A vote for old-fashioned banking

A New York private equity firm has been drawn to a deposit-heavy institution, Suzanne Weinstock reports

Specialising in financial institutions in emerging markets, New York-based private equity firm Brysam Global Partners has made its way into Colombia following a successful foray into neighboringMexico by taking a minority stake in Banco Caja Social Colombia.

With the world's gaze focused on struggling financial institutions in the US and Europe, Brysam has been directing its attention elsewhere.

The firm, which will celebrate its second anniversary in January, has acquired an 18.8 percent stake in privately held Colombian bank Banco Caja Social Colombia (BCSC) for around $98 million.

Other investors in BCSC include Fundación Social, BCSC's largest shareholder with a 71.6 percent stake, and World Bank division the International Finance Corporation, with 9.5 percent.

The “specialty” private equity firm, as it bills itself, invests in consumer financial services in emerging markets worldwide and has interests in Russia, India, Mexico and now Colombia.

“We're fans of Colombia,” says Brysam co-founder Marge Magner, who scoured the country for some time before finding the opportunity to invest in BCSC. She says the firm's positive experience in Mexico contributed to its enthusiasm for Colombia.

According to Magner: “BCSC is clearly focused on the consumer financial services business. It is very much middle market, middle class and lower end of the middle class in savings, deposits, lending, credit cards — the kinds of businesses we know and feel strongly about and think are critical in the emerging markets as the middle class emerges.”

Magner is unconcerned that the deal came to fruition at a time when distress in the global markets was finally appearing in Latin America. BCSC's deposit-heavy, “oldfashioned” way of banking is attractive in current markets and the additional capital is intended to make the company stronger.

“Around a year ago when we would chat with potential investment targets almost the first thing out of everybody's mouth was ‘we don't need the capital’,” says Magner of demand for capital from banks in emerging markets. “Clearly that was not something you heard [since the spring].”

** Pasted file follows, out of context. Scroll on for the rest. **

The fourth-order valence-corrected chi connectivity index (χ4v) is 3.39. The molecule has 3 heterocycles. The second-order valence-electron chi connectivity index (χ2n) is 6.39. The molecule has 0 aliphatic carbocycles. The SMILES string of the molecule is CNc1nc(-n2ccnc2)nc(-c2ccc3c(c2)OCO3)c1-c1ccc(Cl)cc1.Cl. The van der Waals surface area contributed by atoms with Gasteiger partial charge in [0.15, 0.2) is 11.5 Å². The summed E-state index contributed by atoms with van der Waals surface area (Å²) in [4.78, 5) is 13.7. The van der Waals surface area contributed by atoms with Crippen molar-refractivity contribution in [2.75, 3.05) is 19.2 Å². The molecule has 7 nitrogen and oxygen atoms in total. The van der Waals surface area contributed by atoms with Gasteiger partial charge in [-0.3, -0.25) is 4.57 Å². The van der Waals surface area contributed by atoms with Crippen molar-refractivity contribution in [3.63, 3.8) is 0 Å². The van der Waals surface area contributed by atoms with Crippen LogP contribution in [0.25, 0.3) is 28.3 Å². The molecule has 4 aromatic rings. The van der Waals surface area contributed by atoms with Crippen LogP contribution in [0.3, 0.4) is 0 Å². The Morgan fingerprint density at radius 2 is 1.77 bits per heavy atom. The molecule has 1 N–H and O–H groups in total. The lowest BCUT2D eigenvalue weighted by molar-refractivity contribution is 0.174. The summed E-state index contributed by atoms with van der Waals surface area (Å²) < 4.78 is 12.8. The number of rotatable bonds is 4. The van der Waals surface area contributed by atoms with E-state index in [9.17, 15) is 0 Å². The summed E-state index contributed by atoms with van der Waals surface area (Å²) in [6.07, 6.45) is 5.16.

Despite being a minority owner, Magner expects Brysam to play an active role in shaping BCSC. Brysam has a seat on BCSC's board of directors, and Magner says: “The management team and the shareholders were very clear that they wanted us to be involved and they wanted our involvement because of what we can bring in the way of helping them with growing the business.”

The relationship with management is an essential component of managing risk when operating in emerging markets. And mitigating risk is essential to Brysam's work because “there's no such thing as a straight line in the emerging markets”Magner says.

Business cycles in Latin America have been challenging and dramatic. “It was not uncommon in the past to have a few good years and then give it all back,” reflects Magner.

The firm was co-founded by Magner, the former chairman and chief executive of Citigroup's global consumer group and Robert Willumstad, a former president and chief operating officer of the bank.

Willumstad, who remains a senior advisor to Brysam, replaced former American International Group chief executive Martin Sullivan in June 2008 after being chairman of the board since 2006. He was ousted from his post at AIG in September when the US government replaced him with Edward Liddy, former chairman and chief executive officer of Allstate, as part of its $85 billion bailout of the ailing insurance giant.

Brysam has raised roughly $1 billion, largely from JPMorgan Chase.